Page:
I went to Boot Hill at the foot of Beach Hill, to take some demo shots with my Sony HX80. The camera is resting on a tombstone to keep it steady. Zooming magnifies camera shake and I didn’t want that to blur my results.
The first shot has no zoom, the last one is max zoom. (30X) Click any slide to enlarge.
The next set is handheld and all are taken from the same position. I used the popup viewfinder to help me frame the thing I wanted to zoom in on. It certainly helped, but I struggled to compose the shot. None of these are cropped and edited in Photoshop, which is something I would usually do.
In the first slide, you can barely see the object that I want to pick out. By the time I was at maximum zoom, the image was still pretty good and even too big for the frame.
The Sony HX80 likes to have lots of light, so daylight is ideal. It does a respectable job in normal indoor light, though, and there’s a popup flash to help, if needed. I try to avoid flash and prefer to enhance dark shots with editing if I can.
For very low light situations, the HX80 has a Manual setting to permit long exposures. Obviously, fast moving subjects will not work with those.
From the Beach boardwalk … handheld. A tripod would have helped.
It’s a bit early to be showing the work in progress, I guess, but the artists didn’t chase me away. There’s enough to see a great idea shaping up. A street map loosely related to Gerrard’s Bazaar strip already indicates a problem area … Bad Ideas Street. I expect considerable fun finding subversive factitious events and incredible landmarks. Follow up will follow.
Good while it lasted, Andrew’s hand-lettered Big Question is history, now.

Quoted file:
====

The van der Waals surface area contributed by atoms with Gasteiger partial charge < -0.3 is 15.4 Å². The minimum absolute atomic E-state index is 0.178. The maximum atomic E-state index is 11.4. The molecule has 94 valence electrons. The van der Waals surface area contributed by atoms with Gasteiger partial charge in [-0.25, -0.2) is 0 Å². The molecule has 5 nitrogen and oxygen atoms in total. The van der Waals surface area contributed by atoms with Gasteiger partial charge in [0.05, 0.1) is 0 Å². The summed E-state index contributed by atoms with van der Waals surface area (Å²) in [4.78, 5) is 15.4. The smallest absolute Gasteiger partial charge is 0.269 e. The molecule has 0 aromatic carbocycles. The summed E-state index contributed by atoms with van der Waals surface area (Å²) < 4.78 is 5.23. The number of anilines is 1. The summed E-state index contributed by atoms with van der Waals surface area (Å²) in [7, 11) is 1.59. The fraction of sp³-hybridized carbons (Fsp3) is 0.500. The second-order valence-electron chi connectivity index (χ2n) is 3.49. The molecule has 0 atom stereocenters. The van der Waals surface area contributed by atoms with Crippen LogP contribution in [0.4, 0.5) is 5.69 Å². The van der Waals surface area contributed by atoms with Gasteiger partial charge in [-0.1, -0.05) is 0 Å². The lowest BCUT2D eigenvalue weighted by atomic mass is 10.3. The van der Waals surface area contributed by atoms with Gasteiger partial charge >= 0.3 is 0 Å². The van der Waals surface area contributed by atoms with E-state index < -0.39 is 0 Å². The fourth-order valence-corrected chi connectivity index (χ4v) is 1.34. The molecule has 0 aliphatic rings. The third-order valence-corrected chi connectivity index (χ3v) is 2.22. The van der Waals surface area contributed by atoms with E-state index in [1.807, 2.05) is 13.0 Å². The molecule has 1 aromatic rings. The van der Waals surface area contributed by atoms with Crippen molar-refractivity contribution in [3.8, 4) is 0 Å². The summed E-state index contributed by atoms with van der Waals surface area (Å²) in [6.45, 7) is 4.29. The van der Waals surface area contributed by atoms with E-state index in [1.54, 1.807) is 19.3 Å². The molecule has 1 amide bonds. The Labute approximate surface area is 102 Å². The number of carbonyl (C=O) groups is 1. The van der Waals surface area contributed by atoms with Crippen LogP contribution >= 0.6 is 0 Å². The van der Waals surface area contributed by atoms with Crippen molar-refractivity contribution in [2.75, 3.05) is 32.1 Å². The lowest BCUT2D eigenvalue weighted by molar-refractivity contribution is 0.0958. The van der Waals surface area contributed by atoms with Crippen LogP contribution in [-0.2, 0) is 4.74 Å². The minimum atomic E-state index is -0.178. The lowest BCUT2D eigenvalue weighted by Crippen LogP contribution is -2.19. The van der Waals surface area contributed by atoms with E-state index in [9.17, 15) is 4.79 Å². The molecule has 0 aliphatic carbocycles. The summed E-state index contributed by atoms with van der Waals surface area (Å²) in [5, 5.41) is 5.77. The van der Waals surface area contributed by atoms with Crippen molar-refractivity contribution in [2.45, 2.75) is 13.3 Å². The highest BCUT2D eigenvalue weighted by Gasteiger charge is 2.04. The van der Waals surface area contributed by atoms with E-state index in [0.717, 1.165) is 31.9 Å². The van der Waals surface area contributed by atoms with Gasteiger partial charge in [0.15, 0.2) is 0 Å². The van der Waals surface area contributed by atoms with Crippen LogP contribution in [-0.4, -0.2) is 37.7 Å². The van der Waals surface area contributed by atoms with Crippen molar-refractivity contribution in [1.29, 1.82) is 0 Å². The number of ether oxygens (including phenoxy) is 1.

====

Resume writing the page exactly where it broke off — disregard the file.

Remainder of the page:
Photo policy behind this Elm Street door was not clear and since Danica and I were Ruth Colombo‘s guests, it was better to put my camera away.
Ruth’s husband John, Ruth, Danica and I enjoyed a lovely dinner with other club members, seated at long tables in the Great Hall. Ruth succeeded in starting some animated discussions about topics like Jody Wilson-Raybould and Conrad Black. Great fun.
Ruth recounted a visit that she and John once made to the Sutton Place residence of Barbara Amiel, Conrad Black’s wife. Chinese food had been ordered in and was late arriving, so John suggested to Ruth that she turn on the oven, to reheat the food, if necessary. Ruth went to the kitchen and experienced “a vision of Fahrenheit 451 “. The oven was full of books.
Shawn Micallef, author, columnist and co-owner of Spacing magazine was our after-dinner speaker. Micallef is a flaneur who knows much more about Toronto than I will ever learn on my walks, but I recognized many of the places illustrated in his slides. Danica knew even more, thanks to of her working days in suburbia.
A major theme in the talk was “contrasts” … poverty and pest infestations inside sterile apartment towers, slummy shacks beside beautiful, natural ravines, unsightly strip malls serving delicious international cuisine.
Of course, societal divides between relatively prosperous old-towners and downtowners were contrasted with vast surrounding zones where car is king and neighbourhoods are severed by highways, parking lots and rail corridors. Ford Nation.
Micallef’s talk covered many points described in his book, Frontier City. It was a treat to hear his essentially optimistic but unflinching appreciation of Toronto.